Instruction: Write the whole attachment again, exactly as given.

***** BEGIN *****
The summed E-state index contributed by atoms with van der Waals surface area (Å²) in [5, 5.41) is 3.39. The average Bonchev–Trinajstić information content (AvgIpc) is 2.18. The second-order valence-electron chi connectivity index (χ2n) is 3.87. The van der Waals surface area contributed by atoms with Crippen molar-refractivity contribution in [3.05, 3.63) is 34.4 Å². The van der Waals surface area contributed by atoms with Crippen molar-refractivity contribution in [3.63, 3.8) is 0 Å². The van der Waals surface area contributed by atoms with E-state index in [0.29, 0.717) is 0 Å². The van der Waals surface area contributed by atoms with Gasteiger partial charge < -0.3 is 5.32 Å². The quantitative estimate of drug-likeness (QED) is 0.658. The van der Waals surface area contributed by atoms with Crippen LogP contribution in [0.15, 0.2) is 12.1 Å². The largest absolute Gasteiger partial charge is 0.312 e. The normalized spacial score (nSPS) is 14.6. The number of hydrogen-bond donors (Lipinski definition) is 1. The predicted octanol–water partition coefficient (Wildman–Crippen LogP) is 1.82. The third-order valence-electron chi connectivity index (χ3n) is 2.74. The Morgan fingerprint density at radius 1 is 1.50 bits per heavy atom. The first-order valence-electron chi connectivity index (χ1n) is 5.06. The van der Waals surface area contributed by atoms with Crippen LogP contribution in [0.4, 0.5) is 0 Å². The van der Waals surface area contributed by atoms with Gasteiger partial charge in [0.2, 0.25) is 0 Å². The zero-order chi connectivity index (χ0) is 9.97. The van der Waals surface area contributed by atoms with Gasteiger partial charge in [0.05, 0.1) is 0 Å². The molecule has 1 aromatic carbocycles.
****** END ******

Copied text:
The summed E-state index contributed by atoms with van der Waals surface area (Å²) in [5, 5.41) is 3.39. The average Bonchev–Trinajstić information content (AvgIpc) is 2.18. The second-order valence-electron chi connectivity index (χ2n) is 3.87. The van der Waals surface area contributed by atoms with Crippen molar-refractivity contribution in [3.05, 3.63) is 34.4 Å². The van der Waals surface area contributed by atoms with Crippen molar-refractivity contribution in [3.63, 3.8) is 0 Å². The van der Waals surface area contributed by atoms with E-state index in [0.29, 0.717) is 0 Å². The van der Waals surface area contributed by atoms with Gasteiger partial charge < -0.3 is 5.32 Å². The quantitative estimate of drug-likeness (QED) is 0.658. The van der Waals surface area contributed by atoms with Crippen LogP contribution in [0.15, 0.2) is 12.1 Å². The largest absolute Gasteiger partial charge is 0.312 e. The normalized spacial score (nSPS) is 14.6. The number of hydrogen-bond donors (Lipinski definition) is 1. The predicted octanol–water partition coefficient (Wildman–Crippen LogP) is 1.82. The third-order valence-electron chi connectivity index (χ3n) is 2.74. The Morgan fingerprint density at radius 1 is 1.50 bits per heavy atom. The first-order valence-electron chi connectivity index (χ1n) is 5.06. The van der Waals surface area contributed by atoms with Crippen LogP contribution in [0.4, 0.5) is 0 Å². The van der Waals surface area contributed by atoms with Gasteiger partial charge in [0.2, 0.25) is 0 Å². The zero-order chi connectivity index (χ0) is 9.97. The van der Waals surface area contributed by atoms with Gasteiger partial charge in [0.05, 0.1) is 0 Å². The molecule has 1 aromatic carbocycles.